Does Niceness Get A Closed Person Open?

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Does Niceness Get A Closed Person Open?
Were you taught that if you were nice others would be nice?

Were you taught that if you were nice, others would be nice?  Here is a story to take to heart:

"I had this really terrible interaction on the phone with a customer on Tuesday," Carlton told me in our Skype session. "This guy was so closed and controlling. He just kept yelling about what he wanted me to do. I was being really nice, but it didn't seem to make any difference. The conversation went on for an hour and we didn't get anywhere. He just kept acting crazily. I ended up exhausted and drained. Why do people have to be like that?"

Carlton is a really "nice guy". The problem is he believes that his niceness is a way to control getting closed people to open. This was not the first time I'd heard about someone acting "crazy" with Carlton. He had just ended a relationship with a woman who did the same thing.

"Carlton, does this remind you of what happened with Rhonda?"

"Yeah, it does. Why does this keep happening?"

"Do you believe that if you are nice, then the other person will be nice?"

"Yes!"

I was brought up to believe the same thing. My mother often told me that if I was nice, then others would be nice. She brought me up to believe that I had control over how other people acted. All I had to do to get people to be nice was to be nice!

"So, Carlton, you believe that you have control over whether or not others are nice or open—is that right?"

"Well, I never thought about it as control. I just thought that's how it works."

"What would you have done differently with your customer on Tuesday if you had fully accepted that you have no control over whether another person is open or closed, nice or mean?"

"I would have gotten off the phone much sooner."

"So you stayed on the phone for an hour trying to have control over getting him to open and be nice. He was trying to control you with his anger and harshness, and you were trying to control him with your niceness—right?"

"Yes, I see that now. And, I did the same thing with Rhonda. I kept being so nice and understanding in the face of her crazy behavior. Looking back, I can see that this has happened over and over in my relationships. But why doesn't niceness work?"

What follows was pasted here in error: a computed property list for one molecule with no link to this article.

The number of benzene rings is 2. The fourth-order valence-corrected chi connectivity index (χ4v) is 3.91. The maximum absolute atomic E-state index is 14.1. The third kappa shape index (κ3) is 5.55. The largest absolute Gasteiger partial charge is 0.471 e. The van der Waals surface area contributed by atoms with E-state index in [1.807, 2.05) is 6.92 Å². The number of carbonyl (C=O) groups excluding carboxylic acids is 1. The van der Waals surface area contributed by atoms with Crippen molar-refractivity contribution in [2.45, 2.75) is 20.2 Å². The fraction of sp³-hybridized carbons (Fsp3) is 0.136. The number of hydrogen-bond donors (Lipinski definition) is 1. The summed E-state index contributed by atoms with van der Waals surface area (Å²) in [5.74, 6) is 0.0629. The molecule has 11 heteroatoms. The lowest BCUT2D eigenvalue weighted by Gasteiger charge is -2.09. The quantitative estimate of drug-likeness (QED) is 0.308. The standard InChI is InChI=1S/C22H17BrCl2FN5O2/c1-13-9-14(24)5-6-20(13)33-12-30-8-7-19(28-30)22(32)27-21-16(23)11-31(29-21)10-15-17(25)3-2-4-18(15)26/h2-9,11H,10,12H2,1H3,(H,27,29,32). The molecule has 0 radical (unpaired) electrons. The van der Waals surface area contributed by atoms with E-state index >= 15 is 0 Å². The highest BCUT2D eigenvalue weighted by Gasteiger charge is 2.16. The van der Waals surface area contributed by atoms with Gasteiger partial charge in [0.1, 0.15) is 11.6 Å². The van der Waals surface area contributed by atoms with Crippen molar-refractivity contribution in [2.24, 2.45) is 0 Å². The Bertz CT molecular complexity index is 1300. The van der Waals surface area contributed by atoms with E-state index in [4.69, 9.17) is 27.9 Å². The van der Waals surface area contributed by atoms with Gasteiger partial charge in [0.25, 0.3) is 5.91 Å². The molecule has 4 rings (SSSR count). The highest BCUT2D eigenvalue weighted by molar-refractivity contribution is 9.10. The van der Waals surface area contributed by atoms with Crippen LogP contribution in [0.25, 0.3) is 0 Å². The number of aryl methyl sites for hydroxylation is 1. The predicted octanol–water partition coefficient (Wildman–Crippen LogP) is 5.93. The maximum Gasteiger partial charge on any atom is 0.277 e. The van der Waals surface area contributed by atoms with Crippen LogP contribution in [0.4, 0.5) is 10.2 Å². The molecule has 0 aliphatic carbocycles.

"So you are asking, 'Why can't I control people with my niceness?' I bet you know the answer to that question! Take a moment and turn it around. How do you feel when your mother tries to control you with her niceness?"

"Oh, you know I hate it! Is that what I'm doing? No wonder my relationships are not working. I never realized that I'm doing to others what my mother does to me!"

"Carlton, when you are with your mother, you feel pulled on by her to give her what she wants, and you either feel angry or you want to get away. This is what you are doing with others. Instead of taking loving care of yourself, you are abandoning yourself—just as your mother abandons herself—and making others responsible for you. Your niceness feels to others just like your mother's pull feels to you. Others get "crazy" when you do this, and the angrier they get, the nicer you get—to try to control them into being nice to you. But are you being loving to yourself when you do this?"

"No, I wasn't being loving to myself when I stayed on the phone for an hour and then felt exhausted."

There is a big difference between being nice and being loving!

To begin learning how to love and connect with yourself so that you can connect with your partner and others, take advantage of our free Inner Bonding eCourse, receive Free Help, and take our 12-Week home study eCourse, "The Intimate Relationship Toolbox"the first two weeks are free! Discover SelfQuest®, a transformational self-healing/conflict resolution computer program. Phone or Skype sessions with Dr. Margaret Paul.

Connect with Margaret on Facebook: Inner Bonding, and Facebook: SelfQuest.

More personal development coach advice from YourTango:

 

This article was originally published at . Reprinted with permission from the author.
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Dr. Margaret Paul

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Margaret Paul, Ph.D. is a best-selling author of 8 books, relationship expert, and co-creator of the powerful Inner Bonding® process - featured on Oprah, and recommended by actress Lindsay Wagner and singer Alanis Morissette. Are you are ready to heal your pain and discover your joy? Take our FREE Inner Bonding course, and click here for a FREE CD/DVD relationship offer. Visit our website at innerbonding.com for more articles and help, as well as our Facebook Page. Phone and Skype sessions available. Join the thousands we have already helped and visit us now!

Location: Pacific Palisades, CA
Credentials: PhD
Specialties: Anxiety Issues, Couples/Marital Issues, Depression
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